The vision of a single global marketplace in art and antiques comes a step nearer with the launch of Barnebys Hong Kong – a move that opens up the Asian market to the world’s buyers and sellers
Barnebys – the world’s largest search engine for fine art and antiques – has launched in China. The move will see millions of Chinese buyers joining the online marketplace, helping boost sale prices and making it easier for Europeans to discover Asian art, design, antiques and collectibles.
Barnebys, which already offers access to some 1,500 auction houses and 500 art dealers, will add two key Hong Kong auction houses into the mix following the move.
It has also launched a new Chinese-language version of its auction site, and offers Chinese clients full access to its global art and antiques marketplace.
Pontus Silfverstolpe, Barnebys founder and head of content says: “The auction market is global and Barnebys intends to be a pioneer of new markets. So we believe that it is time to focus on China, as it is one of the world’s largest markets for art and antiques.
“Hong Kong is one of the world’s most important auction centres, and in the Far East there are many who see Hong Kong as the capital for auctions. It is not so far behind London and New York when it comes to selling diamonds as well as Picassos, Chateau Lafite wines and Vietnamese art, for example.”
The dramatic growth of China’s economy in recent decades has led to the country becoming the second biggest art market in the world – accounting for more than 30 per cent of global sales in 2015.
Those with an eye on the market will know that China’s new rich have been “buying back” some of the country’s most important cultural history at European auctions. More museums have opened in China between 2000 and 2014 than were opened in the previous two centuries.
Combined with a boom in contemporary art, China’s market remains on a high. China’s best-known billionaire art collector Liu Yiqian has purchased works by American pop-culture artist Jeff Koons alongside Tibetan tapestries and a 500-year-old Ming Dynasty porcelain cup.
Meanwhile China’s growing middle class has shown an appetite for picking up European goods with more modest price tags. In recent years, Barnebys have seen more and more Chinese-based bidders buying items such as Rolex watches, luxury handbags, chandeliers, antique silver and 18th-century European art. That’s great news for European sellers of those items keen to see them reach their full value.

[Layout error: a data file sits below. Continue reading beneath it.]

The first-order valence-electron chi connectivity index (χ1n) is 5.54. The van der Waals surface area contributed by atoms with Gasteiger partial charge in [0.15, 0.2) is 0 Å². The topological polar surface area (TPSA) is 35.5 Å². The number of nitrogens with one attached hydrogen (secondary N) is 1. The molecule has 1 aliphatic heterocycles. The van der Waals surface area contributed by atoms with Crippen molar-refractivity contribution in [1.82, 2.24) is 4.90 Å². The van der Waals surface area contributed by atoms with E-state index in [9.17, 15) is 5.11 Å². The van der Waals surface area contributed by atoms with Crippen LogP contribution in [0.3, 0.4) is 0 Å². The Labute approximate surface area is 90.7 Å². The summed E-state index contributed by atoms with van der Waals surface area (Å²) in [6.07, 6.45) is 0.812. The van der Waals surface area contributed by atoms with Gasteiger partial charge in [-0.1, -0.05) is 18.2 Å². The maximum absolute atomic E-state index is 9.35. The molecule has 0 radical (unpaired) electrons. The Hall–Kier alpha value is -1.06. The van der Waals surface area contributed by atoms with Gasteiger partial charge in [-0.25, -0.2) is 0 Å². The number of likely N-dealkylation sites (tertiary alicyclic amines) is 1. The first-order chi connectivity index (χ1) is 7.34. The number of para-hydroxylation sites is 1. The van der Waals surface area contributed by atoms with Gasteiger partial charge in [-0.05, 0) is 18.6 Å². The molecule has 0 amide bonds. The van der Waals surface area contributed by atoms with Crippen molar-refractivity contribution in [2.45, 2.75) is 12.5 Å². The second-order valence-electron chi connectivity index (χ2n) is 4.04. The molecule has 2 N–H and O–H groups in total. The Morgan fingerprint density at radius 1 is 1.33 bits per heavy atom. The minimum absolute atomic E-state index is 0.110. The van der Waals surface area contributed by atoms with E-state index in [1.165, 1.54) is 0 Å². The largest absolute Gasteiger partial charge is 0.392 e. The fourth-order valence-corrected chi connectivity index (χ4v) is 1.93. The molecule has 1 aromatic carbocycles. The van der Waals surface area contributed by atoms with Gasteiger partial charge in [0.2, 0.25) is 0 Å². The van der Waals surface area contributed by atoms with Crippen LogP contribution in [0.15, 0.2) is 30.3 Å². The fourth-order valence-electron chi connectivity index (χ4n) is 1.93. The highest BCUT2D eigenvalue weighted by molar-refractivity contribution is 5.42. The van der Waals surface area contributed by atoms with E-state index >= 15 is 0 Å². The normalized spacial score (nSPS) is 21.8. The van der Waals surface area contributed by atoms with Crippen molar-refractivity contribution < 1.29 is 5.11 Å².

Mr Silfverstolpe believes there is scope for huge numbers of this group to join the global online auction revolution: “Our experience of entry into other markets in Europe and the USA tells us that we can expect to have 20 to 25 million Chinese buyers and sellers within the first five years. It is time for Barnebys to feed the Chinese dragon with the world’s biggest collection of collated art, design, antiques and furniture,” he said.
The move will also make it easier for European customers to discover Asian art. Chinese works are now finding a foothold with Western audiences.
Young Asian artists are being brought into the spotlight across the contemporary art world’s capitals: London, New York and Paris. Paris’ Fondation Louis Vuitton has dedicated most of 2016 to its exhibition of new Chinese art, while London’s Marlborough Fine Art gallery recently dedicated an exhibition to works by Beijing-based artist Song Yige.
Christopher Barnekow, Barnebys founder and CEO, says: “Barnebys offers a fantastic opportunity as a mechanism of discovery. From top-notch high-end items from Europe, to Chinese antiquities and fine Danish designed furniture at a bargain price, this marketplace is accessible and transparent thanks to Barnebys.’’
The online auction aggregator sees the move into China as a stepping stone to its vision of a single global art and antiques market that anyone can access online.
The virtual “glocal” marketplace they hope to create will be transparent and accessible for buyers and sellers from anywhere in the world. That goal is now a step closer thanks to the opening of Barnebys Hong Kong.
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